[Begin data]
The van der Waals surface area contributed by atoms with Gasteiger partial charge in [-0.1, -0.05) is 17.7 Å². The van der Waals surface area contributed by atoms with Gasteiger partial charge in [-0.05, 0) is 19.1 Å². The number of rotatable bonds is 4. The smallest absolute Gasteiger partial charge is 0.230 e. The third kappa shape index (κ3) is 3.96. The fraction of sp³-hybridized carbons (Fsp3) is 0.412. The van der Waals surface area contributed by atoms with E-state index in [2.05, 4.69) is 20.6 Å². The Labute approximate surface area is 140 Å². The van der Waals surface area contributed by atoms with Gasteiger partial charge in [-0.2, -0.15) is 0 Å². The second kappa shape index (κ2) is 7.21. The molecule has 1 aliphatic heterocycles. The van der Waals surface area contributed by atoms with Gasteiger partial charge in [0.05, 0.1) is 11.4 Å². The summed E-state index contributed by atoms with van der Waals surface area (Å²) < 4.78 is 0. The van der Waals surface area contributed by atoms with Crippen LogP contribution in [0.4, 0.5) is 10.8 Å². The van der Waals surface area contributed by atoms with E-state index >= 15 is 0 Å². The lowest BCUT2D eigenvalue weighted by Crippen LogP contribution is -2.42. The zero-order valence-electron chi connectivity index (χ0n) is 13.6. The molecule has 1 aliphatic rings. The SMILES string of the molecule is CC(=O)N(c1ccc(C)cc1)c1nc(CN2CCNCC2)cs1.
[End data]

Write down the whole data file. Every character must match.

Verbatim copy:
The van der Waals surface area contributed by atoms with Gasteiger partial charge in [-0.1, -0.05) is 17.7 Å². The van der Waals surface area contributed by atoms with Gasteiger partial charge in [-0.05, 0) is 19.1 Å². The number of rotatable bonds is 4. The smallest absolute Gasteiger partial charge is 0.230 e. The third kappa shape index (κ3) is 3.96. The fraction of sp³-hybridized carbons (Fsp3) is 0.412. The van der Waals surface area contributed by atoms with E-state index in [2.05, 4.69) is 20.6 Å². The Labute approximate surface area is 140 Å². The van der Waals surface area contributed by atoms with Gasteiger partial charge in [-0.2, -0.15) is 0 Å². The second kappa shape index (κ2) is 7.21. The molecule has 1 aliphatic heterocycles. The van der Waals surface area contributed by atoms with Gasteiger partial charge in [0.05, 0.1) is 11.4 Å². The summed E-state index contributed by atoms with van der Waals surface area (Å²) < 4.78 is 0. The van der Waals surface area contributed by atoms with Crippen LogP contribution in [0.4, 0.5) is 10.8 Å². The van der Waals surface area contributed by atoms with E-state index >= 15 is 0 Å². The lowest BCUT2D eigenvalue weighted by Crippen LogP contribution is -2.42. The zero-order valence-electron chi connectivity index (χ0n) is 13.6. The molecule has 1 aliphatic rings. The SMILES string of the molecule is CC(=O)N(c1ccc(C)cc1)c1nc(CN2CCNCC2)cs1.